Or Kashti and Noa Shpigel report in Haaretz:
A northern Israeli municipality cancelled a meeting between high school students and an Israeli-Palestinian NGO after parents and right-wing politicians complained that they did not want the children exposed to “terrorists.”
The school’s student council blasted the move, calling it a “cowardly, unfortunate and irresponsible move, which violates basic democratic values and the high school’s educational values.”
The non-compulsory meeting in the town of Nesher between high school students and The Parents Circle Families Forum, a grassroots organization of Palestinian and Israeli families who have lost immediate family members in the conflict, was slated for Thursday. The student council expressed its full support for the educational staff that planned the meeting.
The Nesher municipality said: “Following a request from the school’s central parents committee, the meeting planned for today was called off.”
Shlomi Zino, a city council member for the Likud, told Haaretz that a number of students had asked him to act to cancel the meeting with the NGO at the school. “I briefed the chairman of the parents committee and the mayor, who were not aware of the meeting, and the education minister and a few Knesset members.” “A meeting in which Palestinian parents and the school management preach sympathy for the enemy’s casualties and murderous terrorists erodes our sense of righteousness in our cause,” he said.
The NGO’s Palestinian CEO Bassam Aaramin said “cancelling the meeting is extremely alarming. Terrorists don’t come to speak at schools, you see. We talk about the tragedies that have befallen us and we say that all this land isn’t worth a single drop of our children’s blood. After meetings like these, students start to think that dialogue is possible.”
Forum member Aharon Barnea, who was on his way to the meeting Thursday, said, “Some parents are afraid of the influence we might have on the youth. It’s simply appalling. We visit other schools, and one of the first questions we ask is whether the teens have ever met a Palestinian. Everywhere we go, the answer is no, and then they realize that the person in front of them is a human being. Apparently that scares the government.”
Forum spokeswoman Robi Damelin said “we’d like to meet the parents who opposed the meeting at Nesher and the students who perhaps feel threatened and say something simple: Our stories are just like theirs. My pain is no different from a Palestinian mother’s pain.”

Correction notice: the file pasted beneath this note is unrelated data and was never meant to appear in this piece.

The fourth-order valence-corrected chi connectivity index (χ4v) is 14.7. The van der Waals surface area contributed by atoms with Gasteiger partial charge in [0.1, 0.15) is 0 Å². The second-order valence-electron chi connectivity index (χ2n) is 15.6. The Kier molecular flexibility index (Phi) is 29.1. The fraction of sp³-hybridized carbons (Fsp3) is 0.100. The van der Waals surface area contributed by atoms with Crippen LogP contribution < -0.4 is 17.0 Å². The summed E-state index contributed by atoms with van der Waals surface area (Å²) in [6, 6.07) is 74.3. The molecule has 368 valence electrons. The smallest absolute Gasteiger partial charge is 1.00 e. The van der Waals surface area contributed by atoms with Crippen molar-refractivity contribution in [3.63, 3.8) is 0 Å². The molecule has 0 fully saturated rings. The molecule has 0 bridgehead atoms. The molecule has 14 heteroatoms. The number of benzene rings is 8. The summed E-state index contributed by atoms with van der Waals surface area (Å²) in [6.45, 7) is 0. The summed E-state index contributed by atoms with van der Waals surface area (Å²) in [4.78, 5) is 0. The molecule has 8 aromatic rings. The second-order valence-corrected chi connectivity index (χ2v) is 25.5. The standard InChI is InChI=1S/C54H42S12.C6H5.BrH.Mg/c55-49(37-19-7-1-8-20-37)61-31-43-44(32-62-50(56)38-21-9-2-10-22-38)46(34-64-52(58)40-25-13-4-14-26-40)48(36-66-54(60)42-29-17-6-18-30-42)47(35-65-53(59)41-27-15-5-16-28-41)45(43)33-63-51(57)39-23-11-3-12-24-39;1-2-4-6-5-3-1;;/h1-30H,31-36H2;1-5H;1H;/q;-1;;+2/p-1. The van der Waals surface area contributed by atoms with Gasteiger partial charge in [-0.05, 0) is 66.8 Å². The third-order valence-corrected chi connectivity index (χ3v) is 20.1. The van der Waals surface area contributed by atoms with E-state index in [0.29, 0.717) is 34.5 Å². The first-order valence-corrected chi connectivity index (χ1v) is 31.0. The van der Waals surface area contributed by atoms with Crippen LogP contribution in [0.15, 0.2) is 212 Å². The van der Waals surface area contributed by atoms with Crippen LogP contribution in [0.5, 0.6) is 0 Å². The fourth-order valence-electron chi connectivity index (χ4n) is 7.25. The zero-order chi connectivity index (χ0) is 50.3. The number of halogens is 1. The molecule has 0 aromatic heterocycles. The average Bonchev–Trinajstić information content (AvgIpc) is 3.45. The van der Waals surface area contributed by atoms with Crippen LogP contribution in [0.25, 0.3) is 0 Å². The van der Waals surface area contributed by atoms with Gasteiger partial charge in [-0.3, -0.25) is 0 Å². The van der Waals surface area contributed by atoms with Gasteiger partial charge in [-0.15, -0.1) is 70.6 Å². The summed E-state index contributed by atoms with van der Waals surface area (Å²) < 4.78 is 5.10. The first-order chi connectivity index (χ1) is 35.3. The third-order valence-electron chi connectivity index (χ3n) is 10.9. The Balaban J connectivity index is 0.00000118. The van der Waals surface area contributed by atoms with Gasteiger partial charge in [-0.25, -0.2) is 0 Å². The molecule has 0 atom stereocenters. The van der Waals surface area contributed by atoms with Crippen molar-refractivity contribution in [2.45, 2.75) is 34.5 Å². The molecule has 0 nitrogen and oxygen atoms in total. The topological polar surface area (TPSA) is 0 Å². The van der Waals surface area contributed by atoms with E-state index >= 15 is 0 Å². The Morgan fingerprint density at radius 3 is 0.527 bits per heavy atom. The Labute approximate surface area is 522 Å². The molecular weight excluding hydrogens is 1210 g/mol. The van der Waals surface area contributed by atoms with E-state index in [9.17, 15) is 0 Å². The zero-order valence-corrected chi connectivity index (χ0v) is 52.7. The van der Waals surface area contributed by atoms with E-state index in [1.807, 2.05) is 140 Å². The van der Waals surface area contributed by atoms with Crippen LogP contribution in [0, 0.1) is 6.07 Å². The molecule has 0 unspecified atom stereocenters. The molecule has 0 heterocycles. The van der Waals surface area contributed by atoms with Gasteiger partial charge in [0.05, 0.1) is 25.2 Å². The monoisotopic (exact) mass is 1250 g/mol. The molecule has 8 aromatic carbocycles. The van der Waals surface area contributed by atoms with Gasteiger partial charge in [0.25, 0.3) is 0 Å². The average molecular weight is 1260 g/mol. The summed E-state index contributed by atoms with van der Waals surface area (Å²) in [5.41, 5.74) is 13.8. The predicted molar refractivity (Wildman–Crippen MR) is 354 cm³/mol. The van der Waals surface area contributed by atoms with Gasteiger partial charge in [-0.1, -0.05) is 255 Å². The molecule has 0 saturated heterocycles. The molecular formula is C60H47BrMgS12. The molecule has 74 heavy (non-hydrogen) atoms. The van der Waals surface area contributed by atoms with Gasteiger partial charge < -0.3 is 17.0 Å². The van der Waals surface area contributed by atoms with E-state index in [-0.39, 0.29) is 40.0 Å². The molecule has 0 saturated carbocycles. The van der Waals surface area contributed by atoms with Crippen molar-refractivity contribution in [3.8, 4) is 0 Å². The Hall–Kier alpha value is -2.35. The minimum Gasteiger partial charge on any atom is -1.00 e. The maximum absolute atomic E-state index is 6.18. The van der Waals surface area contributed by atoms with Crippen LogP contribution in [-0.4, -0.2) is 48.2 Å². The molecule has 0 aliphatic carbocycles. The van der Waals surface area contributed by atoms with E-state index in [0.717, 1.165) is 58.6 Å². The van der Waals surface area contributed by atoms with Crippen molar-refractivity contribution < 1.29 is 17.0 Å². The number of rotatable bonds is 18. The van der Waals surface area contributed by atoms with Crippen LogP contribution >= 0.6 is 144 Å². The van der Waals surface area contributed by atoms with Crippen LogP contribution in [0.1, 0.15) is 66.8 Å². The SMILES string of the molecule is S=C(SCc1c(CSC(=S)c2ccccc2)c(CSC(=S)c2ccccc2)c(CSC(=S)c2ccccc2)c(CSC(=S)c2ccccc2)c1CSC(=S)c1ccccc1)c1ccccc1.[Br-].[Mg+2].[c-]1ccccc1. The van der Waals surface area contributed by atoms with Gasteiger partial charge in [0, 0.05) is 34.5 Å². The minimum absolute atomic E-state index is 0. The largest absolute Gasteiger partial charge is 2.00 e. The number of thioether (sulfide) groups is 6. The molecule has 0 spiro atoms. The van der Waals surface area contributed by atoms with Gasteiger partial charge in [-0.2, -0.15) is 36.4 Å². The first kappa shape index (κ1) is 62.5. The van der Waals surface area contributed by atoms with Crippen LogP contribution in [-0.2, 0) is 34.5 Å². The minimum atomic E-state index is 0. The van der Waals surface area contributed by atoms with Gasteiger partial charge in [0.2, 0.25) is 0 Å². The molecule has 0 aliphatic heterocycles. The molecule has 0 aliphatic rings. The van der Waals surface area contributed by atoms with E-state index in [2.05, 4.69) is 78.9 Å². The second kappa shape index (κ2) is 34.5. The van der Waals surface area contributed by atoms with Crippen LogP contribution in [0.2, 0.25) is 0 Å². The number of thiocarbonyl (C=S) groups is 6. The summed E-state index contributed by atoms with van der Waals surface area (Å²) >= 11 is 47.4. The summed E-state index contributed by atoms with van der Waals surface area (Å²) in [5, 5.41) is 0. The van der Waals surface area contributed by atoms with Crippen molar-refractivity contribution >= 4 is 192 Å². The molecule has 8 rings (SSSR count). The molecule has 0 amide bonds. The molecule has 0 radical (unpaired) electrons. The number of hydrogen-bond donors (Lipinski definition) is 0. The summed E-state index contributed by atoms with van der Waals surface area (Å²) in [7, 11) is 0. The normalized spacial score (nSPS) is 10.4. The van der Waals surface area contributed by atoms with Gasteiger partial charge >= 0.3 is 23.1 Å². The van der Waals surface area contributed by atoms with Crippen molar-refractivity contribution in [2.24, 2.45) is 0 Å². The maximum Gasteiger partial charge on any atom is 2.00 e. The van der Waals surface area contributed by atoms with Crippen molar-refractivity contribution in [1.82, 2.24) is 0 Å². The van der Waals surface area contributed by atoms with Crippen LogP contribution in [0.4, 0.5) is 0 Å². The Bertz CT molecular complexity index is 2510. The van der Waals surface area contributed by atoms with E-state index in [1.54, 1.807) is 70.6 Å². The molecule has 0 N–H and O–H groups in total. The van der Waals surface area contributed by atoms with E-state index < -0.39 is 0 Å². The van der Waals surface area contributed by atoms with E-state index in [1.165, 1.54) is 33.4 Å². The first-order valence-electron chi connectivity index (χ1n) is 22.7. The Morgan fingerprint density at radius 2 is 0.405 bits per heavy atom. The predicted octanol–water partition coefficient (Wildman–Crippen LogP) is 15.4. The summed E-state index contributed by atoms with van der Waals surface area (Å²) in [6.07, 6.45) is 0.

According to the Education Ministry’s website on extra-curricular programs, the meeting is intended for students in grades 10-12 and “enables them to meet the Palestinian ‘other’ in a direct and humane way and to hold a dialogue as a form of reconciliation between the nations. Forum members who lost those most dear to them are, in their shared stand, living proof that it is possible to overcome the anger and revenge and act together to achieve rapprochement and hope.”
“I understand they were going to bring them parents of terrorists today. How is that at all reasonable?” a parent wrote in the parents committee’s Whatsapp group on Thursday morning. “Don’t agree to it. [The parents from] our side – no problem. Their side can go speak at their schools and in Gaza.”
“Guys, calm down,” wrote another parent. “It’s a program that exposes the children to both sides. The idea is to show the kids that grief over a dead child isn’t a matter of nationality. These are not terrorists. Enough with the hate. The people who are coming to the school have been vetted.” “It’s insane, borderline of sick. They’re parents of terrorists,” wrote one of the mothers. “May they burn,” wrote another.
A meeting with Parents Circle Families Forum at the same school was cancelled about two years ago after right-wing officials intervened. Among them was Zino, who was running for mayor at the time. Until that point, forum members had been visiting the high school for many years.
“The management organized the meetings in a very hush-hush way and only told the students about it on Wednesday evening,” Zino said. “They didn’t announce the cancellation until the early morning hours, except for a statement by the school’s management that ‘the Family Circle Forum’s activity was approved by the Education Ministry.'”
Contrary to Zino’s statement, Haaretz learned that over the past two weeks the school held talks with the teachers and students to prepare for the meeting. Teachers were briefed by forum members and discussed a pamphlet written by the forum on “ways to conduct constructive conversation on controversial issues.”
The students’ council wrote in a letter to the Nesher municipality that “over the past week all the students have been prepared for the meeting” and that a large majority of the 12th grade students chose to participate. The council said that after one student asked a municipal official to prevent the meeting “there was commotion on social media and within the school and the decision was passed to the parents committee,” which decided to cancel the event.
“We were educated to be tolerant and accept the other, and the decision to cancel the meeting goes against those values,” the students wrote. “It saddens us that because of some noise and fuss they denied the entire 12th grade class the chance to be exposed to complex opinions and discourse, without any consideration for their desires.”
The Education Ministry and parents committee chairman Shuli Keren declined to comment.
This article is reproduced in its entirety.